Proxy.sh Review 2021 | Price, performance, features compared
We break down what Proxy.sh brings to the crowded market of VPN providers
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Let's start our review of Proxy.sh with a bit of worrying history. In 2013 this Seychelles-based company committed the cardinal sin of VPN services by admitting it was actively trying to spy on the traffic of one of its customers. I'll spare you the finer details of the drama, but the basic gist was a hacker was using the service to stalk somebody. Proxy took action to temporarily install a logger known as Wireshark to help locate the individual and bring the situation to a close (not via legal means).
I mention this so you can walk into a potential purchase with your eyes open. While most VPN services state and stand by strict “no logs” policies, at least one time in its history Proxy thought there was some wiggle room. Or, as they themselves put it: “We will only intervene into our traffic when we believe there have been activities infringing our ethical terms – that is when activities harmful to human beings (not corporations or entities) are taking place on our network”.
Proxy.sh deals for March 2021
What features does Proxy.sh offer?
Upon signing up with Proxy you'll be downloading a VPN client called Safejumper, a powerful, custom built app that will have you happily tunnelling your Internet connection through international servers in no time. It has to be said that the installation will be a bit fiddlier compared to most other VPN apps out there (think a few extra steps than usual). Get past that and you can easily slip into anonymous mode while enjoying the benefit of some pretty heavy duty security.
In terms of protocols you'll be getting the industry standard 256-bit encryption from OpenVPN (both TCP and UDP), L2TP and the less secure PPTP (it's only 128-bit). Those of you after extra protection have the option to setup an untraceable hashed VPN account that isn't linked to an email address (Proxy's usual means of setup).
This service is also something of a rarity in that their proprietary software, while not as newb-friendly as it could be, is open source. This sort of transparency allows the wider community to improve it and ensure it's free of nasty surprises in the code.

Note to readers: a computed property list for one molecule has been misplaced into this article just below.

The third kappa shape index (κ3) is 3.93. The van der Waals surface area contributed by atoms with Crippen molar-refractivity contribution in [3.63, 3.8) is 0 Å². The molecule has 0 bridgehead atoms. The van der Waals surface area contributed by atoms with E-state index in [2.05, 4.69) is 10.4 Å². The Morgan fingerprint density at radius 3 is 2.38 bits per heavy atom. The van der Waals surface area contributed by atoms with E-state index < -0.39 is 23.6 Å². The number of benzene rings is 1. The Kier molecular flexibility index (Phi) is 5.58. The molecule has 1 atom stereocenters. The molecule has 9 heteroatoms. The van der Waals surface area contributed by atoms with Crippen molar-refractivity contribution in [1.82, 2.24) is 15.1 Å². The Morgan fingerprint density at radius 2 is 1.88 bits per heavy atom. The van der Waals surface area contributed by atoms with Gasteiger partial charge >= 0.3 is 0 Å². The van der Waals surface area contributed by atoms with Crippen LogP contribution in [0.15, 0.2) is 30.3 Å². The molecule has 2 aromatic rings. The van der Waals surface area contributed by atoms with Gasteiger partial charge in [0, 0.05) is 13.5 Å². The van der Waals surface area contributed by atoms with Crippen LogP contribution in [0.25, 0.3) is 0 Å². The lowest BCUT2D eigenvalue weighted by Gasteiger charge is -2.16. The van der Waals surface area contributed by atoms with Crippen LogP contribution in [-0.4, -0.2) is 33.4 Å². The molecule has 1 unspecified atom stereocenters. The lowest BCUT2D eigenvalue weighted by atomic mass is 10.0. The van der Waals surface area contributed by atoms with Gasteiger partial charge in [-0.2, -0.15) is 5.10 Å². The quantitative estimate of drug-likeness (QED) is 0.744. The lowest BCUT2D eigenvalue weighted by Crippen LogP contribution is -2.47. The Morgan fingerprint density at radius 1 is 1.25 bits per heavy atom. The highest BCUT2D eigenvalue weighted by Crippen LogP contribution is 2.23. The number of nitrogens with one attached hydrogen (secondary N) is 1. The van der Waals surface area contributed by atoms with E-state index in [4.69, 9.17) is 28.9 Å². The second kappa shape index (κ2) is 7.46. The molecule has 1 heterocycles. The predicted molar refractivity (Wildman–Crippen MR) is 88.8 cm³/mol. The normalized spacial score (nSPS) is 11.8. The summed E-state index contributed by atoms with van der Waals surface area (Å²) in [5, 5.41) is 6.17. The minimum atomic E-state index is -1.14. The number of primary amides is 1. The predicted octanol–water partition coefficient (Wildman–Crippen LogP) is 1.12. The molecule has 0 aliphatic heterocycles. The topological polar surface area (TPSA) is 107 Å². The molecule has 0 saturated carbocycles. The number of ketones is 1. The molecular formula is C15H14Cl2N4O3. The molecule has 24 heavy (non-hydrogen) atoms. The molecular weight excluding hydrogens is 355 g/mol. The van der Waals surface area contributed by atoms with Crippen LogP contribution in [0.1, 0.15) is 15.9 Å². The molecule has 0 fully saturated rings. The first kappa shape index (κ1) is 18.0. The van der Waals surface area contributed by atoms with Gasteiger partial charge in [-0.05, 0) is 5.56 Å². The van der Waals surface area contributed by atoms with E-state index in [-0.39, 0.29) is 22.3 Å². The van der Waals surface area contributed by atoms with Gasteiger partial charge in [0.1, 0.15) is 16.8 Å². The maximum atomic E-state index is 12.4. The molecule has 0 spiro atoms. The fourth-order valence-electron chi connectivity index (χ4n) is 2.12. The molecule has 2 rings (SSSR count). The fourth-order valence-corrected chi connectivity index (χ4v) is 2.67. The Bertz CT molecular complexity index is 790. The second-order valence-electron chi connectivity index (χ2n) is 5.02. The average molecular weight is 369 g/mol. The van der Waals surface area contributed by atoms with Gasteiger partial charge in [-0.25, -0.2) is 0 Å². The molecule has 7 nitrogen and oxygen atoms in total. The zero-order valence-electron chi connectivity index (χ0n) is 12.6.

What is IPv6?
Internet Protocol Version 6 (IPv6) was created with the sole purpose of overtaking IPv4 as the industry standard for network layer protocols.
IPv4 (32-bit) only consists of four-digit number strings with three digits (fairly limited by today's standards) whereas IPv6 (128-bit) consists of eight-number strings with four characters each, allowing well over 340 undecillion unique IP addresses.
To illustrate, here's what the Google's Public DNS IP looks like on both.
- IPv4 126.96.36.199
- IPv6 2001:4860:4860::8888
Shifting servers and seeing when you're off the grid is easy enough once you get the hang of Safejumper. Unlike a few other VPN apps I've tried, you can quickly spot individual server loads and millisecond delays to better optimise your online speeds. Your standard features are all present and accounted for, including auto-connect, kill-switch (to keep you off your ISP's grid, no matter what Proxy's servers are doing) and leak protection for both DNS and IPv6.
Proxy loses points by having a somewhat confusing array of options in its pricing plans. The vast majority of VPN service providers will offer a singular product and a pricing model that offers the user greater discounts as their time commitment increases. Sometimes the more money you pay will come with side benefits including things like more devices supported simultaneously. Proxy takes that further by tightly controlling both the number of servers you can have access to and which countries you can tunnel through.
Getting your bearings on what the “full” experience offers can end up being a costly proposition. More on this in a sec.
That said, and if you are willing to pay top dollar, Proxy delivers some phenomenally good service and speeds. Couple that with unusually high security features – which in many cases go well above and beyond what's currently expected by the industry – and Proxy stands as one of the best options available if you're deadly serious about your data and privacy insurance.
How much does Proxy.sh cost?
The Proxy experience varies wildly across its four membership plans. Quick is a US$2 toe-dip for 72hrs that will give you 1Gbps and access to only 30 nodes and 2 countries. Basic is US$5 for a month – same speed but you're getting 50 nodes and 5 countries. US$10 a month will get you into the Solid plan that I'd recommend going with, what with its 300 nodes and 57 available countries. Last but not least we have Pro, the $20 a month deep end with an impressive 7 node, 50Gbps network.
What payment methods does Proxy.sh accept?
Proxy supports the usual suspects including major credit cards, PayPal, Paymentwall and G2A Pay. Especially anonymous options like Bitpay and CoinPayments are also available.
What devices does Proxy.sh support?
Proxy's proprietary Safejumper app can be downloaded for Linux, MacOS, Windows, Android and iOS.
What servers does Proxy.sh offer?
300+ VPN servers in 57 countries. (Note that any plan beneath Solid will get you far fewer of both)
How does Proxy.sh compare?
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